Current Issue and Perspectives in Dermatopathology

A special issue of Diagnostics (ISSN 2075-4418). This special issue belongs to the section "Pathology and Molecular Diagnostics".

Deadline for manuscript submissions: closed (31 January 2024) | Viewed by 2497

Special Issue Editors


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Guest Editor
Department of Biomedical Science and Human Oncology, Dermatological Clinic, University of Bari, Bari, Italy
Interests: dermatopathology; dermatology; skin diseases; skin tumors; soft tissue pathology; gynecopathology; neuropathology

Special Issue Information

Dear Colleagues, 

Dermatopathological diagnostics embraces a large amount of information, as pathologies of different natures can occur at the skin level: inflammatory, immune, and accumulation pathologies, histiocytosis, and neoplastic pathologies proper. Although molecular biology is promising as a tool, dermatopathological diagnostics is still fully based on morphology and ancillary immunohistochemical techniques. In this Special Issue, we aim to collect case reports, case series, editorials, letters to the editor, original articles, and reviews that can help pathologists in daily diagnostics as well as provide a basis on which to start new insights and discoveries.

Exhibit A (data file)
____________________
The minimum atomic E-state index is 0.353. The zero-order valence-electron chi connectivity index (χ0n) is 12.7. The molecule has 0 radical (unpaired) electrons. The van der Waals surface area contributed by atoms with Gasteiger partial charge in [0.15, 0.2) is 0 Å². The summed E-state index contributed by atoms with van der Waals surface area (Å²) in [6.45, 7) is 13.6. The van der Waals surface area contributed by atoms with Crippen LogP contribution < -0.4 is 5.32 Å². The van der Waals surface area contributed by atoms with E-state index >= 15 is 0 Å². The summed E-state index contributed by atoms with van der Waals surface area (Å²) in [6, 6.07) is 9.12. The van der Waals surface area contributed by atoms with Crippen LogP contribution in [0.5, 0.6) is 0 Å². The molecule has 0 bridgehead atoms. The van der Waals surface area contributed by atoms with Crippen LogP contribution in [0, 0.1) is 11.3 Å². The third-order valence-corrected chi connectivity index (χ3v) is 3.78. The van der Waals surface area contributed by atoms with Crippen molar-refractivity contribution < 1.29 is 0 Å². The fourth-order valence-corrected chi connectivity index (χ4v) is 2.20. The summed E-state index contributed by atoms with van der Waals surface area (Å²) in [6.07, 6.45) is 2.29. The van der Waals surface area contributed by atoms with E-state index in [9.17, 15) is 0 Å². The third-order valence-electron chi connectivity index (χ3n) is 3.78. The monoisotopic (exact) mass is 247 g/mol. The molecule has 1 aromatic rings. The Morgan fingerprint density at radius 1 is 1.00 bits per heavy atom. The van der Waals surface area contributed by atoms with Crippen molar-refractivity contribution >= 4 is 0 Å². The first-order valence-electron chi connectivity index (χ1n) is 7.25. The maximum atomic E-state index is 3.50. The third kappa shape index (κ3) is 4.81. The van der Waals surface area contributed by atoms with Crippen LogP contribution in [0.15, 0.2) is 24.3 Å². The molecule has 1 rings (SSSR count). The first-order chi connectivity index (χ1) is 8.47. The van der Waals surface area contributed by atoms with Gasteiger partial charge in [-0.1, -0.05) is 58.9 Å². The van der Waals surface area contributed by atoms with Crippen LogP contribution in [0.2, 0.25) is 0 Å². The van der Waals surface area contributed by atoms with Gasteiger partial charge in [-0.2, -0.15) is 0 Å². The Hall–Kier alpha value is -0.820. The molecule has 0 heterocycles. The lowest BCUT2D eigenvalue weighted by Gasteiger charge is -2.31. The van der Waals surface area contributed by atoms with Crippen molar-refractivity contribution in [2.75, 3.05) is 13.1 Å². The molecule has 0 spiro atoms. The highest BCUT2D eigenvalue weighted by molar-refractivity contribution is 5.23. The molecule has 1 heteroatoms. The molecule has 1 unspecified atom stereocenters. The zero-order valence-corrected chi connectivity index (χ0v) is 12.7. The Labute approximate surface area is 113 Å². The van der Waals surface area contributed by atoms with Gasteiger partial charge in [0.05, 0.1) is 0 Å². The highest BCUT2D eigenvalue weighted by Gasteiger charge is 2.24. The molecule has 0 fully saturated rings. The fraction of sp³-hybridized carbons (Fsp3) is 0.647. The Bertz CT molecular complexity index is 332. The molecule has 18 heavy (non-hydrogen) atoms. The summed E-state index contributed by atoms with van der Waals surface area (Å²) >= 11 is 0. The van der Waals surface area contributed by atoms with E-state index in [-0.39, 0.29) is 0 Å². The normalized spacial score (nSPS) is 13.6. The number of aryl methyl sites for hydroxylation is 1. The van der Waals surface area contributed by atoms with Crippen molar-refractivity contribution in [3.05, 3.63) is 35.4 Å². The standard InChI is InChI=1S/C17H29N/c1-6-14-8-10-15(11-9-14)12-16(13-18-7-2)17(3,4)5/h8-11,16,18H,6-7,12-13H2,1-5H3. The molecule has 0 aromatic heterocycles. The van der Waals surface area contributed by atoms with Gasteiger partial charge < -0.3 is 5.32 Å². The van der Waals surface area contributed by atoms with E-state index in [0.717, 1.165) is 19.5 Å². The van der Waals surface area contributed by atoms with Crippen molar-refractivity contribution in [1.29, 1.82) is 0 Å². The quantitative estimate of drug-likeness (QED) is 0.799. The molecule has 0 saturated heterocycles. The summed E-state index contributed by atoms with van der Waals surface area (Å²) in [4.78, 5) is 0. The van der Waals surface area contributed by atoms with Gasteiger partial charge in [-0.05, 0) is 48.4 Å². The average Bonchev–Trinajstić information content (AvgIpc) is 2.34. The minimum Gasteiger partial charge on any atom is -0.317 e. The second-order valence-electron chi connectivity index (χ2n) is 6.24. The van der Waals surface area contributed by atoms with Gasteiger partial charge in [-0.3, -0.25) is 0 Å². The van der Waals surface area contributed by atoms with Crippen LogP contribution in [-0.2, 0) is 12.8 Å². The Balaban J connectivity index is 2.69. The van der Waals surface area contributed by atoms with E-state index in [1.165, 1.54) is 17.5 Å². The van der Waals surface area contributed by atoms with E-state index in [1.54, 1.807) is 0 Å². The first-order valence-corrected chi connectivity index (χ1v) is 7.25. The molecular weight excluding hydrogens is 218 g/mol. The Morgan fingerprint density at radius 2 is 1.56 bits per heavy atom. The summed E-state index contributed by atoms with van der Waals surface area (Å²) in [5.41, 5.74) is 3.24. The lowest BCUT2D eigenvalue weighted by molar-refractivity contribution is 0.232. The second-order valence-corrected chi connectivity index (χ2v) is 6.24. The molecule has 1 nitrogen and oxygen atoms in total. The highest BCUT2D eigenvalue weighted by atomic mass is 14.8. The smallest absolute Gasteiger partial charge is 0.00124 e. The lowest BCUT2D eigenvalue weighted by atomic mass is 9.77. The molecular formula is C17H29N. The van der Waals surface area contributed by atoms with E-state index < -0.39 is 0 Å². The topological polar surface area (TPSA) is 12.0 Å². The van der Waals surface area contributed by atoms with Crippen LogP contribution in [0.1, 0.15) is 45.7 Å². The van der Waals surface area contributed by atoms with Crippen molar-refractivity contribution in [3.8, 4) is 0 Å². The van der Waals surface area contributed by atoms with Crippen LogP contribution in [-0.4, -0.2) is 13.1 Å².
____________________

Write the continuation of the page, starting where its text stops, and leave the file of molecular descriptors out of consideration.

Dr. Gerardo Cazzato
Dr. Caterina Foti
Guest Editors

Manuscript Submission Information

Manuscripts should be submitted online at www.mdpi.com by registering and logging in to this website. Once you are registered, click here to go to the submission form. Manuscripts can be submitted until the deadline. All submissions that pass pre-check are peer-reviewed. Accepted papers will be published continuously in the journal (as soon as accepted) and will be listed together on the special issue website. Research articles, review articles as well as short communications are invited. For planned papers, a title and short abstract (about 100 words) can be sent to the Editorial Office for announcement on this website.

Submitted manuscripts should not have been published previously, nor be under consideration for publication elsewhere (except conference proceedings papers). All manuscripts are thoroughly refereed through a single-blind peer-review process. A guide for authors and other relevant information for submission of manuscripts is available on the Instructions for Authors page. Diagnostics is an international peer-reviewed open access semimonthly journal published by MDPI.